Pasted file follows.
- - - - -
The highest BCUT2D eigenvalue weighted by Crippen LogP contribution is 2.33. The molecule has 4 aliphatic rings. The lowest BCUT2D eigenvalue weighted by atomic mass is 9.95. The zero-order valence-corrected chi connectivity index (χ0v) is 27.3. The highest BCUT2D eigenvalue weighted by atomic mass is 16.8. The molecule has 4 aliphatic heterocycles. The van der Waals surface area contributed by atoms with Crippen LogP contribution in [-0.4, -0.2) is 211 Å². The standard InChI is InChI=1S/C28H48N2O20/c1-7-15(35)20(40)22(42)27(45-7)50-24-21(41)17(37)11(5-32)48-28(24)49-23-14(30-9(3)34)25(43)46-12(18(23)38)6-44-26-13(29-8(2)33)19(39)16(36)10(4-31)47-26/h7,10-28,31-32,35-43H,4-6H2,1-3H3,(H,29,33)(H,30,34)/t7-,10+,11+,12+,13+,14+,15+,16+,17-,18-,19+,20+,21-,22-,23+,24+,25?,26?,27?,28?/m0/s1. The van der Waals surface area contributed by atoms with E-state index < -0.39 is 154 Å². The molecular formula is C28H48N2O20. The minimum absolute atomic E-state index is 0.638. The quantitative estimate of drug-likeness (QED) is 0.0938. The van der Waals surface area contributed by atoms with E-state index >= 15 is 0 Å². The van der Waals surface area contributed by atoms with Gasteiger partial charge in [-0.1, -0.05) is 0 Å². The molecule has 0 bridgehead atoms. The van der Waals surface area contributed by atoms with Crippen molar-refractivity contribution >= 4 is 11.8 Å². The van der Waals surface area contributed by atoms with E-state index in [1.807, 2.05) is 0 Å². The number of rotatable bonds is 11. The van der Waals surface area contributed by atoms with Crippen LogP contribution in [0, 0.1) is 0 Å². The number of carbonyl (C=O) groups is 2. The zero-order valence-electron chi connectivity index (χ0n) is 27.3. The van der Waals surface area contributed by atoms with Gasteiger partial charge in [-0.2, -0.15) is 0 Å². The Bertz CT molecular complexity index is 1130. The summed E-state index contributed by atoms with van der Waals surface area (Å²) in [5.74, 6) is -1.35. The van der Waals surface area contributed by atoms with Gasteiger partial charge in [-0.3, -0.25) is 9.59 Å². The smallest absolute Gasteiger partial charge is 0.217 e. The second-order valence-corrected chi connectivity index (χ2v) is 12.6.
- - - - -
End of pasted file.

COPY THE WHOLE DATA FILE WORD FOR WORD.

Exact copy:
The highest BCUT2D eigenvalue weighted by Crippen LogP contribution is 2.33. The molecule has 4 aliphatic rings. The lowest BCUT2D eigenvalue weighted by atomic mass is 9.95. The zero-order valence-corrected chi connectivity index (χ0v) is 27.3. The highest BCUT2D eigenvalue weighted by atomic mass is 16.8. The molecule has 4 aliphatic heterocycles. The van der Waals surface area contributed by atoms with Crippen LogP contribution in [-0.4, -0.2) is 211 Å². The standard InChI is InChI=1S/C28H48N2O20/c1-7-15(35)20(40)22(42)27(45-7)50-24-21(41)17(37)11(5-32)48-28(24)49-23-14(30-9(3)34)25(43)46-12(18(23)38)6-44-26-13(29-8(2)33)19(39)16(36)10(4-31)47-26/h7,10-28,31-32,35-43H,4-6H2,1-3H3,(H,29,33)(H,30,34)/t7-,10+,11+,12+,13+,14+,15+,16+,17-,18-,19+,20+,21-,22-,23+,24+,25?,26?,27?,28?/m0/s1. The van der Waals surface area contributed by atoms with E-state index < -0.39 is 154 Å². The molecular formula is C28H48N2O20. The minimum absolute atomic E-state index is 0.638. The quantitative estimate of drug-likeness (QED) is 0.0938. The van der Waals surface area contributed by atoms with E-state index >= 15 is 0 Å². The van der Waals surface area contributed by atoms with Gasteiger partial charge in [-0.1, -0.05) is 0 Å². The molecule has 0 bridgehead atoms. The van der Waals surface area contributed by atoms with Crippen molar-refractivity contribution >= 4 is 11.8 Å². The van der Waals surface area contributed by atoms with E-state index in [1.807, 2.05) is 0 Å². The number of rotatable bonds is 11. The van der Waals surface area contributed by atoms with Crippen LogP contribution in [0, 0.1) is 0 Å². The number of carbonyl (C=O) groups is 2. The zero-order valence-electron chi connectivity index (χ0n) is 27.3. The van der Waals surface area contributed by atoms with Gasteiger partial charge in [-0.2, -0.15) is 0 Å². The Bertz CT molecular complexity index is 1130. The summed E-state index contributed by atoms with van der Waals surface area (Å²) in [5.74, 6) is -1.35. The van der Waals surface area contributed by atoms with Gasteiger partial charge in [-0.3, -0.25) is 9.59 Å². The smallest absolute Gasteiger partial charge is 0.217 e. The second-order valence-corrected chi connectivity index (χ2v) is 12.6.